September 19, 2020

Four former presidents of the Government write to the judge of the Argentine lawsuit letters of support for Martín Villa



The support for Rodolfo Martín Villa sent to the Argentine judge Servini has been arriving in the face of the investigative statement scheduled for this Thursday, in which the former Minister of Transition is expected to declare online from the Argentine embassy in Madrid for “crimes of aggravated homicide “in the context of crimes against humanity due to events such as those of the Sanfermines of 1978 (one dead, 150 injured) or the Vitoria massacre on March 3, 1976 (5 dead, more than 100 injured), among others . Martín Villa has delivered these letters to the Argentine judge.

These are letters of support from former presidents Felipe González, José María Aznar, José Luis Rodríguez Zapatero and Mariano Rajoy, from the former general secretaries of UGT and CCOO Nicolás Redondo, Cándido Méndez, Antonio Gutiérrez and José María Fidalgo, of two “parents of the Constitution “–Miguel Herrero and Rodríguez de Miñón and Miquel Roca–, by the former minister and president of the Fundación España Constitucional Eduardo Serra, the former minister and president of the Fundación Transición Española Rafael Arias-Salgado, the senator Jaime Ignacio del Burgo, the former minister Marcelino Oreja of former Chilean Minister Enrique Krauss and former Portuguese Minister Jaime Gama. It also highlights the explicit support of the former minister and today Vice President of the European Commission as High Representative for Foreign Affairs and Security Policy Josep Borrell.

With this, Martín Villa intends, as he says in the letter sent to the judge, “to defend myself but above all to defend that in the Transition, which has been one of the best stages in our recent history, it was impossible for there to be a genocide.”

Eldiario.es has had access to some of the supporting texts. In his writing, former President Zapatero defends the role of the transition and the Amnesty Law as “a central element of the Transition Pact,” and highlights that Martín Villa contributed with “conviction and effectiveness” “to consolidate the birth of democracy in my country. I have no doubt that this and no other is precisely the mark that he leaves in the recent history of Spain. ” And he adds: “Spain came to democracy through a great pact that can only be understood in view of our rugged and often violent preceding political history, a pact that the Spanish people ratified and legitimized, and that they carried out, together with the Recent participation of the leaders of the political left in that process, young leaders who had begun their political career in the final stage of the Franco regime, but whose actions already directly attributable to their own political initiative consisted precisely in contributing decisively to that long-awaited arrival to democracy in his country. Mr. Martín Villa was one of the most prominent among them. (…) ”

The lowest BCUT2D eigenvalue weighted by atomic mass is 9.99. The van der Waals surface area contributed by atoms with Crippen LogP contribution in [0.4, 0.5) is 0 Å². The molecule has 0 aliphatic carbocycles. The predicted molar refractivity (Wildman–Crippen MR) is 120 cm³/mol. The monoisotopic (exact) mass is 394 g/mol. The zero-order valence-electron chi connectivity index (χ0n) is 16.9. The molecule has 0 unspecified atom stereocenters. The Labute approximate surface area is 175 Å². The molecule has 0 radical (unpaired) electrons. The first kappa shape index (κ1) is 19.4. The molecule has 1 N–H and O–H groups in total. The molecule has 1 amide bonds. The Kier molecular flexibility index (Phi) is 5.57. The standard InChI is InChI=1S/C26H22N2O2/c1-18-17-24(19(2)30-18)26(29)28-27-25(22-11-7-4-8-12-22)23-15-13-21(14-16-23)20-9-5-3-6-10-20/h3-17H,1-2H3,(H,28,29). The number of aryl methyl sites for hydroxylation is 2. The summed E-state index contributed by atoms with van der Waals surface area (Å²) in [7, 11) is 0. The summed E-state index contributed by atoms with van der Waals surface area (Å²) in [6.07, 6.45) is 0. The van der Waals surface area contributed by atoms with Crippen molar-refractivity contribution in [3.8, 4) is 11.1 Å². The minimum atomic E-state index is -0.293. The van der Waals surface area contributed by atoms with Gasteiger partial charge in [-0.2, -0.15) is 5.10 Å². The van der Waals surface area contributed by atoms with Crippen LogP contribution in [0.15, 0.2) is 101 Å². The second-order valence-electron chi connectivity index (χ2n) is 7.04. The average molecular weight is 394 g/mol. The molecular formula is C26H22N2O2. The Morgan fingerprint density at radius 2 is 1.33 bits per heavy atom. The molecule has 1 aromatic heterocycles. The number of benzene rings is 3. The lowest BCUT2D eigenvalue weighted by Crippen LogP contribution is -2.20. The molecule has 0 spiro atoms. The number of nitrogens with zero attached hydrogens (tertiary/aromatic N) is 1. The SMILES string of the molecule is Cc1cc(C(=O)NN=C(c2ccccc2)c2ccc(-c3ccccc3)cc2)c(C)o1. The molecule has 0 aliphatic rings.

In his text, the former secretary general of CCOO Antonio Gutiérrez entitled his writing “Now I do thank Martín Villa”, and in it he exempts the former minister of the transition from responsibility in the murders investigated, he affirms that imputing such crimes “is not only a sarcastic and unsustainable misrepresentation of his career, but of the entire Transition to Democracy process “and highlights that Martín Villa avoided” violence whenever he could. ”

Former President Felipe González goes further in his writing, considering that “responsibilities should be purged from those who, in my opinion, urged him in bad faith [este proceso] and meaningless. “González points out that” the behavior of Martín Villa at the head of the Ministry of the Interior – the most complicated of the moment – was impeccable and strongly committed to respecting the rule of law, its preservation and its development. “And he adds, later: “For all this, Judge, I can testify through this statement, the dedication of Rodolfo Martín Villa to the recovery of the democratic freedoms of the Spanish and his intense work in defense of the rule of law.”

In the same line of support, the former UGT secretaries Cándido Méndez and Nicolás Redondo express themselves, who highlight the role of Martín Villa “seeking reconciliation between Spaniards.”